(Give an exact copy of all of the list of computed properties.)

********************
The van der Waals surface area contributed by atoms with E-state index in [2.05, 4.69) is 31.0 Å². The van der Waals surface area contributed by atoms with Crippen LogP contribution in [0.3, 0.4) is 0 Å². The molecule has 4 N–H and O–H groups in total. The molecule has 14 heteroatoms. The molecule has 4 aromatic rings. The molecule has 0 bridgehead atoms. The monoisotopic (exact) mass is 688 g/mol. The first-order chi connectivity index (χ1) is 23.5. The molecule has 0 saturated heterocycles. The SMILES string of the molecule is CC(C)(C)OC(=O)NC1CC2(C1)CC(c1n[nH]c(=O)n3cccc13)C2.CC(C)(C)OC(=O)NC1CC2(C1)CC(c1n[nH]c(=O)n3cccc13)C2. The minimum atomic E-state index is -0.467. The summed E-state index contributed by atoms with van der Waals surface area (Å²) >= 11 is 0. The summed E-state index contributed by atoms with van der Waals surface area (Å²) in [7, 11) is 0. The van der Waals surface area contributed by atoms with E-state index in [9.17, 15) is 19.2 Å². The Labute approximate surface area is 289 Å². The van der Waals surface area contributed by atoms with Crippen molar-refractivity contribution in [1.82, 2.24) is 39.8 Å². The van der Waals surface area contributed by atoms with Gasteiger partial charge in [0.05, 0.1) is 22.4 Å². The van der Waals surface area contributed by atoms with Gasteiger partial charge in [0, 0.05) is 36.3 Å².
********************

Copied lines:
The van der Waals surface area contributed by atoms with E-state index in [2.05, 4.69) is 31.0 Å². The van der Waals surface area contributed by atoms with Crippen LogP contribution in [0.3, 0.4) is 0 Å². The molecule has 4 N–H and O–H groups in total. The molecule has 14 heteroatoms. The molecule has 4 aromatic rings. The molecule has 0 bridgehead atoms. The monoisotopic (exact) mass is 688 g/mol. The first-order chi connectivity index (χ1) is 23.5. The molecule has 0 saturated heterocycles. The SMILES string of the molecule is CC(C)(C)OC(=O)NC1CC2(C1)CC(c1n[nH]c(=O)n3cccc13)C2.CC(C)(C)OC(=O)NC1CC2(C1)CC(c1n[nH]c(=O)n3cccc13)C2. The minimum atomic E-state index is -0.467. The summed E-state index contributed by atoms with van der Waals surface area (Å²) >= 11 is 0. The summed E-state index contributed by atoms with van der Waals surface area (Å²) in [7, 11) is 0. The van der Waals surface area contributed by atoms with E-state index in [9.17, 15) is 19.2 Å². The Labute approximate surface area is 289 Å². The van der Waals surface area contributed by atoms with Crippen molar-refractivity contribution in [1.82, 2.24) is 39.8 Å². The van der Waals surface area contributed by atoms with Gasteiger partial charge in [0.05, 0.1) is 22.4 Å². The van der Waals surface area contributed by atoms with Gasteiger partial charge in [0, 0.05) is 36.3 Å².